To fear or not to fear – that is the question
Rebbe Nachman writes that it is crucial for one to live by the fear of Hashem. Although there are numerous levels of fear, the most basic is the fear of punishment for going against the will of Hashem. This fundamental fear is necessary for each person to survive. Even the greatest of the Tzaddikim who have moved to higher levels of fear, must still live by this foundation.
Reb Noson points out that there are many who fail in life exactly because of this dread. Contemplating the anger and punishment that awaits due to previous sins, is usually the first step of a downward spiral. One can become sad and dismayed by what he has caused. Rebbe Nachman teaches us that sadness is a root of evil, likely to drive a person to further transgression, eventually giving up altogether. If so, how does one use the vital component of fear of punishment, and not succumb to a life of bitterness and worse? Wouldn’t it would seem better to forget this whole fearing in the first place!
The answer lies in two other requisites. The first is sweetening the fear or justice with the kindness of Hashem. The great Tzaddikim teach us that no matter where we have fallen, or what we may have done to anger God, there always remains abundant love from the One above. Hashem is infinite, and is with us just as much after a sin as before. There are no grounds for becoming sad. When a person combines the fear with the knowledge of the unlimited loving-kindness of Hashem, the fear is used to make him rather than break him. He sees everything that happens to him as being from the caring hand of Hashem. Any possible punishment is part of His love for us, notwithstanding that any reprimand can also be avoided with teshuva.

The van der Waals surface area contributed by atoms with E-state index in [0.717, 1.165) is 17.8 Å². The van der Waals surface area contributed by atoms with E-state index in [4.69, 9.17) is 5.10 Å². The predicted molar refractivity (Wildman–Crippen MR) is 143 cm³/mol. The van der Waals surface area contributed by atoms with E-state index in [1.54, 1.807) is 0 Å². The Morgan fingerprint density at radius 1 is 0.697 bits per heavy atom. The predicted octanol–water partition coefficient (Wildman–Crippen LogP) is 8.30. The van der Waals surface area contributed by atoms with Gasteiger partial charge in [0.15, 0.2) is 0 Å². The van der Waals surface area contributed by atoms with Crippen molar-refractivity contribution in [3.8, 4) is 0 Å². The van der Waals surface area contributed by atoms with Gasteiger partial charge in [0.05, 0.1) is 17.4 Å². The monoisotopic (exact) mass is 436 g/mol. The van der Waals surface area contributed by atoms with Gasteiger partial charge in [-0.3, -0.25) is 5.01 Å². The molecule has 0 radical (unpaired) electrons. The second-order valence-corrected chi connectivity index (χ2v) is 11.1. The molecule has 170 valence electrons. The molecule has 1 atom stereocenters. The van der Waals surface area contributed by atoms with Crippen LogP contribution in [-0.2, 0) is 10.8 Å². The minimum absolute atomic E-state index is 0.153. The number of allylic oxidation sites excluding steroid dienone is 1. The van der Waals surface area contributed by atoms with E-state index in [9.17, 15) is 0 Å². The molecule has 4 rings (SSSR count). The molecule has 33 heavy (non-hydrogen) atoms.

Secondly, Reb Noson warns us against aiming for greatness in our own eyes. People who are haughty of their own service of God, those who feel that their devotion is supreme, are the ones set to fall due to fear. When the chips are down, such as person feels a tremendous pain of failure. How could someone such as ‘I’ have fallen from my exalted level. This is the beginning of the end for the arrogant. Instead we must live with humility. I am not so great, but I try hard. I can and will serve God even in my lowly state. Hashem is so great, that He even loves my imperfect service! Such a person will build on any failure, and will use it as a springboard to further his devotions, by finding the good points that he knows remain.
Perhaps this was the downfall of the spies sent into the land of Israel. Their primary concern was the “small” feeling they experienced in the land– “we were like grasshoppers”. We are told that they were afraid of losing their exalted positions in the holy land. In order for one to really experience holiness, as Reb Noson tells us, at times feeling like a grasshopper is itself the basis for success.
We should always aim for the utmost in our service of Hashem. However we cannot expect to always be great. Remember to be happy with the small things that we do. This is true greatness.
Based on Likutei Halachos; Pesach 9
Written by Yosef Bell